The type of wood that’s used can also play a part. “In Scotland you have to use oak casks. We’re playing around with the idea of chestnut and maple and quite a lot of new wood,” says the Lakes’ Currie.
Adnams, which is based in Southwold in Suffolk, has followed a similar route, using new barrels instead of the used bourbon or sherry casks that are normally employed in the industry. “They cost six to seven times more but it means your whisky is ready as soon as you can legally release it,” says head distiller John McCarthy. “If you used secondhand casks that might not be the case.”
“You come across whiskies that taste unbelievably mature at five years old,” comments whisky writer Charles MacLean, author of Malt Whisky: The Complete Guide.
It also helps that the fledgling distilleries are dealing with a younger, much less hidebound consumer than in the past – one who is also into craft beers and is much more open to different flavours. “There’s a lot of interest in trying something different whether it’s whisky, wine or beer,” says Paul Currie. “It’s much easier to market a product than it once was. When I started at Isle of Arran in the 1990s there wasn’t the internet. Now with whisky writers and bloggers it’s much easier to reach the consumer.”
Isabel Graham-Yooll, spirits buyer for fine wine merchants Bordeaux Index, agrees. “Anything new is hugely in demand among whisky collectors and their knowledge levels are very high. In the past it wasn’t in the interest of multinationals to talk about provenance because they were sourcing materials from all over the place. Now it’s becoming quite acceptable to talk about terroir in terms of whisky.”
Interestingly, the recent boom in high-priced premium gins is helping many fledgling whisky-makers realise their dreams. As it needs no ageing, it can be released as soon as it’s distilled, providing an income while the slumbering whisky casks mature.
London Distillery is already producing the well-regarded Dodds while The Lakes’ gin, which will be infused with botanicals including juniper from the Lake District, will appear in the autumn. Adnams is making a whole portfolio of spirits and liqueurs, only producing whisky by chance when they found they had some spare capacity. They’ve found their single malt, released last autumn, has been a bestseller for them, already selling out of the 4,000 bottles they made.
Other distilleries are boosting cash flow with ingenious plans to get well-heeled whisky aficionados to part with money up front. The Lakes Distillery has created two levels of investment – a Founders’ Club that can be joined for £595, which entitles members to one of the first bottles to be released, together with a limited-edition bottle for each of the next 10 years, and a Connoisseurs’ Club whose 60 members pay £12,000 for the privilege of having a whole named cask.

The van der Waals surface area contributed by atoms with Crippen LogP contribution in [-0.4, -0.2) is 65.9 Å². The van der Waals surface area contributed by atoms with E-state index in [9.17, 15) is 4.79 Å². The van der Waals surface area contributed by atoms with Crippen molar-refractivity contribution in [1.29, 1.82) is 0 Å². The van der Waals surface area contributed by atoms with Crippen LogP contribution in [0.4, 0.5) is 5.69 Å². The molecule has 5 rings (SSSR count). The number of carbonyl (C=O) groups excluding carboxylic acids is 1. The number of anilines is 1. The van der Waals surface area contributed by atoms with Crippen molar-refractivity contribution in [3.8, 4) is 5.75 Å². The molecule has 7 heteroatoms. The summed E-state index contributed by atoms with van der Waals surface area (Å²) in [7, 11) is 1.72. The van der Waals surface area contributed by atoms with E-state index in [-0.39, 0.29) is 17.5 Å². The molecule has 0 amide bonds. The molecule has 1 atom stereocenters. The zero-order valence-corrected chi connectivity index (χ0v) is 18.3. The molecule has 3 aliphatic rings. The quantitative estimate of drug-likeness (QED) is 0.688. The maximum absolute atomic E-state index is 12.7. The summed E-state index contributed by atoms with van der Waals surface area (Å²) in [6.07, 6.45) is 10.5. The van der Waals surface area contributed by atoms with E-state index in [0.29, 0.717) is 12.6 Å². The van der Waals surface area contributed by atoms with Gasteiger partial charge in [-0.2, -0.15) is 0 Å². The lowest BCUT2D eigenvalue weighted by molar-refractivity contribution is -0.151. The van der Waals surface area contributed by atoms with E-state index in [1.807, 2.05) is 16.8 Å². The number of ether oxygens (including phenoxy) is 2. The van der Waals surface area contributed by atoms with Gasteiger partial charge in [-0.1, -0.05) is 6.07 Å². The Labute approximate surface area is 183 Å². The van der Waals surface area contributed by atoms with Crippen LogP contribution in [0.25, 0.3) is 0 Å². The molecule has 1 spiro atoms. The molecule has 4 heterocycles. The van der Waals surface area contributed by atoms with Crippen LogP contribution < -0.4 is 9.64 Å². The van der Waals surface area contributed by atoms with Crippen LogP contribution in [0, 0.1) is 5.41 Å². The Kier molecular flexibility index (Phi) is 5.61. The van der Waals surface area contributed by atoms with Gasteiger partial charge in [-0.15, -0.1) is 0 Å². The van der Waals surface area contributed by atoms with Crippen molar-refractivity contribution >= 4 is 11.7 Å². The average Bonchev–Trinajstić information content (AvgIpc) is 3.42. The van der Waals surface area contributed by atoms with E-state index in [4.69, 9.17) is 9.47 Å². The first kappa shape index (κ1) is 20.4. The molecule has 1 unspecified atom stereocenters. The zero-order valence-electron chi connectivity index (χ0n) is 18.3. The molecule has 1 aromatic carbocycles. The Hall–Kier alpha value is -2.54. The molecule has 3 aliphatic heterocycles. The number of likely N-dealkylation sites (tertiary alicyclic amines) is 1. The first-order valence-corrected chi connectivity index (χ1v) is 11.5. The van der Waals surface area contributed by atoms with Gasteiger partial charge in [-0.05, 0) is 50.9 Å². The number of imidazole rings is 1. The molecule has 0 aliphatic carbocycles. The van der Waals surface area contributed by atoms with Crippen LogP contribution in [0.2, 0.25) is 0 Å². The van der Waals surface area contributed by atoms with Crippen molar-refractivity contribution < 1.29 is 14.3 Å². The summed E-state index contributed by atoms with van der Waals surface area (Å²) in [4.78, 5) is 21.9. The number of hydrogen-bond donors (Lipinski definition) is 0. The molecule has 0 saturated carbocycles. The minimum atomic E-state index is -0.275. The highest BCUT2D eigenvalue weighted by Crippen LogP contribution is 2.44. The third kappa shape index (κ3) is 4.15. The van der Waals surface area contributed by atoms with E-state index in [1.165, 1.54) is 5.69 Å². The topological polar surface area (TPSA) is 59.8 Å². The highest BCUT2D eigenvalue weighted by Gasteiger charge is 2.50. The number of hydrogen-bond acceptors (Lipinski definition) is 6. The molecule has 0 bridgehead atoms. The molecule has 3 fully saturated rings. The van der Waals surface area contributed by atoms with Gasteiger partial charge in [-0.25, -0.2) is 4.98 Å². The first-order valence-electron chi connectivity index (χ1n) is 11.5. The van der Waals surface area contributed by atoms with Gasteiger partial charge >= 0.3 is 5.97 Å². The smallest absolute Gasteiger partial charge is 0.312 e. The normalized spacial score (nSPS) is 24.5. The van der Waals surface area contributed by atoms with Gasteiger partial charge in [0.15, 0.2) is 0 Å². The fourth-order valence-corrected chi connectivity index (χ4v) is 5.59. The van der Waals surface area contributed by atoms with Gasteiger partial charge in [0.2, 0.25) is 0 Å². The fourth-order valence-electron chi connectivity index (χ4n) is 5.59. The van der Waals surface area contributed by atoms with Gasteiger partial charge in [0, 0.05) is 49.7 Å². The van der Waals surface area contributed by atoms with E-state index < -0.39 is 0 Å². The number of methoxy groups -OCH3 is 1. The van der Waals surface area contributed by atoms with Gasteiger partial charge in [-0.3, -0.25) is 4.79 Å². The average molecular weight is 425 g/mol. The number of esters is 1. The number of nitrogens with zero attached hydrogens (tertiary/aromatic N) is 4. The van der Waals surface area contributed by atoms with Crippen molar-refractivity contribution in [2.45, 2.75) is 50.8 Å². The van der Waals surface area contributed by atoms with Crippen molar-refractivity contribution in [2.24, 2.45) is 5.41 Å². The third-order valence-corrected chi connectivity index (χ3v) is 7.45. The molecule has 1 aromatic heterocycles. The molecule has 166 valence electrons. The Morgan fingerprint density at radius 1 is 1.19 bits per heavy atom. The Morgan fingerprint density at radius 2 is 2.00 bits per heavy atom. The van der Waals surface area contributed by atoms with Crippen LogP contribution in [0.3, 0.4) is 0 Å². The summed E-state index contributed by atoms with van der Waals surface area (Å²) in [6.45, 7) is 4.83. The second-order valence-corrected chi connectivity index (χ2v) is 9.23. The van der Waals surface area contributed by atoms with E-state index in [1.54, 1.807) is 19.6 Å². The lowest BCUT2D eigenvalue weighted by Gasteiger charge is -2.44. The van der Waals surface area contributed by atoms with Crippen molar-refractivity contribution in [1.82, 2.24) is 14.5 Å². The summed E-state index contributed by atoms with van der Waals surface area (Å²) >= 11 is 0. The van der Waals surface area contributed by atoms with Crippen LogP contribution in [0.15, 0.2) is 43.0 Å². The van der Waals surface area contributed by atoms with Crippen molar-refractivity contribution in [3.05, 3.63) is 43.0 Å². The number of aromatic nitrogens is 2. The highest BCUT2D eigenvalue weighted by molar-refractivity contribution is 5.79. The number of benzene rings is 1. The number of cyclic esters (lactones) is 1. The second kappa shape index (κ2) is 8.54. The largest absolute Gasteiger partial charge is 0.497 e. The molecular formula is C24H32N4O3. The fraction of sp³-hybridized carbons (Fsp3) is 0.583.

The Cotswolds Distillery is offering punters a similar opportunity for a rather more modest £2,995. (So far they’ve sold two “with a lot more interest coming in weekly”.) Worth it? “Buying a cask of whisky is always a fun investment but it’s very hard to call at this stage what its value might be in 10 or 20 years' time,” says Bordeaux Index’s Graham-Yooll cautiously.
But Mark Reynier, the former owner of Bruichladdich distillery on Islay, which was sold to Rémy Cointreau two years ago, has a word of warning for wannabe whisky distillers. “A lot of people are looking at the industry with pound signs in their eyes without looking at the cost of bringing a product to market. There’s only so much room for farmhouse distilleries before the market is flooded.”
Billy Abbott, a spirits specialist at The Whisky Exchange, disagrees, pointing as evidence to the several hundred micro-distilleries that have started successfully in the US. “I don’t think we’ll see anything like that here but we could be talking in terms of tens rather than single figures. The difficulty will be getting people to come back for a second bottle. The issue for distillers is ‘can you create a consistently good product?’ The guys that can’t will fall by the wayside.”
What seems certain is that the tiny fledgling English whisky industry is unlikely to trouble the Scots, with their £4.3 billion export market, and that England’s distillers will not be looking over their shoulder at their Scottish neighbours for inspiration. “They’re not trying to be Scotch, nor should they be,” says whisky writer Dave Broom, author of The World Atlas of Whisky.
“They are trying to be English. Comparisons are therefore pointless and, to be honest, dangerous. They have a freedom to experiment which Scotch distillers either feel they don’t or are not permitted to have. We live in exciting times.”